Vision

Alberto Romero
Aug 23, 2018 · 1 min read

The boss sends a memo announcing a new policy that some people in the team disagree with.

Three scenarios:

Nobody replies

Disagreement with the new policy makes for some good water cooler conversation.

A couple of people reply privately

These that have the confidence to disagree, privately reply to the boss, and the rest remain quiet. Boss is happy to write a follow-up email that clarifies a couple of points.
There is still some disagreement by the water cooler.

A few people publicly react to the memo.

The boss addresses the replies, and some counter argumentation gets built. She is then forced to explain things from the beginning, and some whys emerge. Of course, there is still some uneasiness by the water cooler.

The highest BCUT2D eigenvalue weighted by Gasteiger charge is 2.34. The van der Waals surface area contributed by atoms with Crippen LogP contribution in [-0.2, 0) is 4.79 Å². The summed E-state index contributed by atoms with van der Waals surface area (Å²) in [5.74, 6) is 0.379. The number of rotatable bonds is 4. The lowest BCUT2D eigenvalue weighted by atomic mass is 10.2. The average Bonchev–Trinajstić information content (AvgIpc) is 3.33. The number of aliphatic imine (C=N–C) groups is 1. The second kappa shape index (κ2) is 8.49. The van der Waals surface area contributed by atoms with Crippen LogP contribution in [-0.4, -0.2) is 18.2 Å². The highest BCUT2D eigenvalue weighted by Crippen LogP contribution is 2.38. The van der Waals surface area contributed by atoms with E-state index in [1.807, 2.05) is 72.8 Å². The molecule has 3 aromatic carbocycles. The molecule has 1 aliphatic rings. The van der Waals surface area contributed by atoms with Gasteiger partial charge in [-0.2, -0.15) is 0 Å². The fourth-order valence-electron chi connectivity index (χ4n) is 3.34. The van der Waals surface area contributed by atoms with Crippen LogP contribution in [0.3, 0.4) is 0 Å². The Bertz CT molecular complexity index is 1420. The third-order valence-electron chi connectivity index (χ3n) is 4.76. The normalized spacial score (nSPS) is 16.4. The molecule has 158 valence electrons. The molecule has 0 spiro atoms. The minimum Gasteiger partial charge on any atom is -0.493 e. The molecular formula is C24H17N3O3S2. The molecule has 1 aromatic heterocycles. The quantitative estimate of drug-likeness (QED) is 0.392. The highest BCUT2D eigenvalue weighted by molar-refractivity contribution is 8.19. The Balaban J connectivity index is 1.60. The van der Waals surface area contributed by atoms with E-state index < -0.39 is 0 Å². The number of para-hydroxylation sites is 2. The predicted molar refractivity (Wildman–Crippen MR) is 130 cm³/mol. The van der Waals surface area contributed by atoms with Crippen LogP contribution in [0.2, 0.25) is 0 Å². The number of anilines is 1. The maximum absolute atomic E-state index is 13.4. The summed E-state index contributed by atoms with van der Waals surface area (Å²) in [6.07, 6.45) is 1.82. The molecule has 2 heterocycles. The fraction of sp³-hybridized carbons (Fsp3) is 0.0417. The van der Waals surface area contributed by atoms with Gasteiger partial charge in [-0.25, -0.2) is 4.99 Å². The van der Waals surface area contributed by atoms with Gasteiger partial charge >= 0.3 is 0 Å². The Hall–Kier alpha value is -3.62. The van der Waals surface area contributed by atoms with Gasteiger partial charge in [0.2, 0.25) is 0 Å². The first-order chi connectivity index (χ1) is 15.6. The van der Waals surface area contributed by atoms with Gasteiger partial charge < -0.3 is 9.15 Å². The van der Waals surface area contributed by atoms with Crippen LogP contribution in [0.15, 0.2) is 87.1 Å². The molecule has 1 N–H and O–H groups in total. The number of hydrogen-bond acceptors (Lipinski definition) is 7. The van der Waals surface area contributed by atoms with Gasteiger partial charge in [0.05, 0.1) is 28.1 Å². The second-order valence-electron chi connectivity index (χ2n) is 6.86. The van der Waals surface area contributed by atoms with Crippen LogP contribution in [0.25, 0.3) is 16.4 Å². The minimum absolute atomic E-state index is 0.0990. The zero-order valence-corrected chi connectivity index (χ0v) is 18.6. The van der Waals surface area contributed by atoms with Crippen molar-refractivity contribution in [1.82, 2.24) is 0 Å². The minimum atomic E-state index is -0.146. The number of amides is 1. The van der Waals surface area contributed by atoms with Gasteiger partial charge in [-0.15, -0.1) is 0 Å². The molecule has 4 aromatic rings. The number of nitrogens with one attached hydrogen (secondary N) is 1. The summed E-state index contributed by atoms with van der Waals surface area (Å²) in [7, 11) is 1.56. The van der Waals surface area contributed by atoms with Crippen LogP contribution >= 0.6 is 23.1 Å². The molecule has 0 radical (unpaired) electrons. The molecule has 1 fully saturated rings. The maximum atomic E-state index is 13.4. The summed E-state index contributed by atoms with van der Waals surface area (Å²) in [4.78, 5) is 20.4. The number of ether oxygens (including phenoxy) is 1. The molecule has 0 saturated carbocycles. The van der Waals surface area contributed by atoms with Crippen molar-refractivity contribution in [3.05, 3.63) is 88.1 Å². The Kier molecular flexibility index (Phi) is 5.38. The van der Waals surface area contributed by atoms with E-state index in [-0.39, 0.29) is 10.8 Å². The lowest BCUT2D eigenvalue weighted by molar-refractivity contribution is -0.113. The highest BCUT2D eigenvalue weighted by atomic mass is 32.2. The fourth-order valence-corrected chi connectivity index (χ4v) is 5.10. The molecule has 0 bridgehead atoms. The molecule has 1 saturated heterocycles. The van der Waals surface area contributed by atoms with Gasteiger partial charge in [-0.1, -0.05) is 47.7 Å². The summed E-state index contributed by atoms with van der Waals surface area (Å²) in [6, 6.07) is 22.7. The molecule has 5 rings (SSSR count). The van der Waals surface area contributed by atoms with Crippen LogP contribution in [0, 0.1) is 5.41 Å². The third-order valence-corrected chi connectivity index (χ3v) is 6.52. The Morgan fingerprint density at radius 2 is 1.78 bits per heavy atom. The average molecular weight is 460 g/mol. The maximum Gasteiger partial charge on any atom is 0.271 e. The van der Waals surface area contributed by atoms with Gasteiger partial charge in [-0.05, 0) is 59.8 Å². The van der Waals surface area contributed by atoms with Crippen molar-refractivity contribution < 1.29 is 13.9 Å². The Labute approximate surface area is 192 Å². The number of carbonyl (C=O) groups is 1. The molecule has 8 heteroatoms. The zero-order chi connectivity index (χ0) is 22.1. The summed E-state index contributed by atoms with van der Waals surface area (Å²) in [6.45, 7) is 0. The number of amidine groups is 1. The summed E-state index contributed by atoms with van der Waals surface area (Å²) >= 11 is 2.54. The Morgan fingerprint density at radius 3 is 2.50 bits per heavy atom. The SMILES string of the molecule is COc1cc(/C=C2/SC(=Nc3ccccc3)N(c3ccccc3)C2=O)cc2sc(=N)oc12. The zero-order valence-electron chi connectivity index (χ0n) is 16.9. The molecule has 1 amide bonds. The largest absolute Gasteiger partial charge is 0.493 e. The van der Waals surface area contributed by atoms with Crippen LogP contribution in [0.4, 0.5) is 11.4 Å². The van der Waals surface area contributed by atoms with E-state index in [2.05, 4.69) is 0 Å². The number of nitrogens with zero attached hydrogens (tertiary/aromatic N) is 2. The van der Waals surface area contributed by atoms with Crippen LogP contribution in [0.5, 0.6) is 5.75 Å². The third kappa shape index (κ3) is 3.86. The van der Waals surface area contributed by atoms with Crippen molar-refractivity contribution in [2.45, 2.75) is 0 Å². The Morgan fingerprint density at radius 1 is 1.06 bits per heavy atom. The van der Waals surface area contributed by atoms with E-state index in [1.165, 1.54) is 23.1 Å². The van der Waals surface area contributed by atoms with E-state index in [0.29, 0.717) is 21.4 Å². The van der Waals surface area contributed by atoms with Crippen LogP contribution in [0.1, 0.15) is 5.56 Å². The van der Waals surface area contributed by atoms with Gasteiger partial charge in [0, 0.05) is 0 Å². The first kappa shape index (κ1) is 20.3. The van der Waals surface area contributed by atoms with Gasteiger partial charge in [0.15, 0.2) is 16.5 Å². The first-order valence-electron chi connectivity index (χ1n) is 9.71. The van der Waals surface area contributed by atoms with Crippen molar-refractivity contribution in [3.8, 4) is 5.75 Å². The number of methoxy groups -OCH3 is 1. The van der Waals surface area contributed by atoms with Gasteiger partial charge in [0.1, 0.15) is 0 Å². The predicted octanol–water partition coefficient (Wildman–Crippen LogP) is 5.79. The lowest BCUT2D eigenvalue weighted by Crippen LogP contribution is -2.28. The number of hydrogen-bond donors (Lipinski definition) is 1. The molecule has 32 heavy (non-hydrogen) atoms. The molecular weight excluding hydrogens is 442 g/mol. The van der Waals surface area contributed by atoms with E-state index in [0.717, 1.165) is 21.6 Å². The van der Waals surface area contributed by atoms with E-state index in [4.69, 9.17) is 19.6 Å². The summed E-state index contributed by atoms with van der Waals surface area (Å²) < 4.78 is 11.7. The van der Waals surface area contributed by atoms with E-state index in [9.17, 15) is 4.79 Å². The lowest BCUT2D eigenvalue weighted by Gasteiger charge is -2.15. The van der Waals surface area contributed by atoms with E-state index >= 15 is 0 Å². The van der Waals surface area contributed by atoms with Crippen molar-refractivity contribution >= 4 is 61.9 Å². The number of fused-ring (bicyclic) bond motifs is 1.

Come next Monday, a new person joining the team asks about that new policy over lunch. In any of the scenarios above, anybody in the team could explain him what it is. In the third one, there would also be a conversation about why it is that way.

Vision can be built through thoughtful manifestos and phrases on the wall, but those are usually superficial statements that just talk about outcomes.

Open, scriptless conversations in which the whys are shared, discussed, and reshaped create real visions: the ones that align teams and make them autonomous. The vision can then be brought to peers and customers.

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